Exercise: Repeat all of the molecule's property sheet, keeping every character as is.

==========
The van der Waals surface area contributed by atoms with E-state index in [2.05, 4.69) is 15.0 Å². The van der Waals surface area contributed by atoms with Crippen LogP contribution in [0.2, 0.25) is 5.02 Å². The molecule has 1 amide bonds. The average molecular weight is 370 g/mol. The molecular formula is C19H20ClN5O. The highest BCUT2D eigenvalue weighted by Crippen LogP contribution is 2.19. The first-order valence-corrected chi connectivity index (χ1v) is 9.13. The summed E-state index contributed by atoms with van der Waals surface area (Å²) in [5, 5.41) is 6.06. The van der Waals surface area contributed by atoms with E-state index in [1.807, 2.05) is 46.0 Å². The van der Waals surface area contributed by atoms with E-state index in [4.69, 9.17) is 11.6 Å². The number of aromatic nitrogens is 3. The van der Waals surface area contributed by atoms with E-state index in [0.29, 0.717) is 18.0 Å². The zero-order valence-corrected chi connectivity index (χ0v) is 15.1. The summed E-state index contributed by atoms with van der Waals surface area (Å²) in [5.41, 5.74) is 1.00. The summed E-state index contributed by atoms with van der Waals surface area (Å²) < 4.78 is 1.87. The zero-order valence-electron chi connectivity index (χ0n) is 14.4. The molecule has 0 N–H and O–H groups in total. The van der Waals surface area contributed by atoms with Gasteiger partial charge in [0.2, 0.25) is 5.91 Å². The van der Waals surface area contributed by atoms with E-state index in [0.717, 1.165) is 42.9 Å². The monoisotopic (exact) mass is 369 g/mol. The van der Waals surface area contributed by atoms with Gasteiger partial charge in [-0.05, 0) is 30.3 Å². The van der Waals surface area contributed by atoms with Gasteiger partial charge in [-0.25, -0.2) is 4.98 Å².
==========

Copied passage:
The van der Waals surface area contributed by atoms with E-state index in [2.05, 4.69) is 15.0 Å². The van der Waals surface area contributed by atoms with Crippen LogP contribution in [0.2, 0.25) is 5.02 Å². The molecule has 1 amide bonds. The average molecular weight is 370 g/mol. The molecular formula is C19H20ClN5O. The highest BCUT2D eigenvalue weighted by Crippen LogP contribution is 2.19. The first-order valence-corrected chi connectivity index (χ1v) is 9.13. The summed E-state index contributed by atoms with van der Waals surface area (Å²) in [5, 5.41) is 6.06. The van der Waals surface area contributed by atoms with E-state index in [1.807, 2.05) is 46.0 Å². The van der Waals surface area contributed by atoms with E-state index in [4.69, 9.17) is 11.6 Å². The number of aromatic nitrogens is 3. The van der Waals surface area contributed by atoms with E-state index in [0.29, 0.717) is 18.0 Å². The zero-order valence-corrected chi connectivity index (χ0v) is 15.1. The summed E-state index contributed by atoms with van der Waals surface area (Å²) in [5.41, 5.74) is 1.00. The summed E-state index contributed by atoms with van der Waals surface area (Å²) < 4.78 is 1.87. The zero-order valence-electron chi connectivity index (χ0n) is 14.4. The molecule has 0 N–H and O–H groups in total. The van der Waals surface area contributed by atoms with Gasteiger partial charge in [0.2, 0.25) is 5.91 Å². The van der Waals surface area contributed by atoms with E-state index in [0.717, 1.165) is 42.9 Å². The monoisotopic (exact) mass is 369 g/mol. The van der Waals surface area contributed by atoms with Gasteiger partial charge in [-0.05, 0) is 30.3 Å². The van der Waals surface area contributed by atoms with Gasteiger partial charge in [-0.25, -0.2) is 4.98 Å².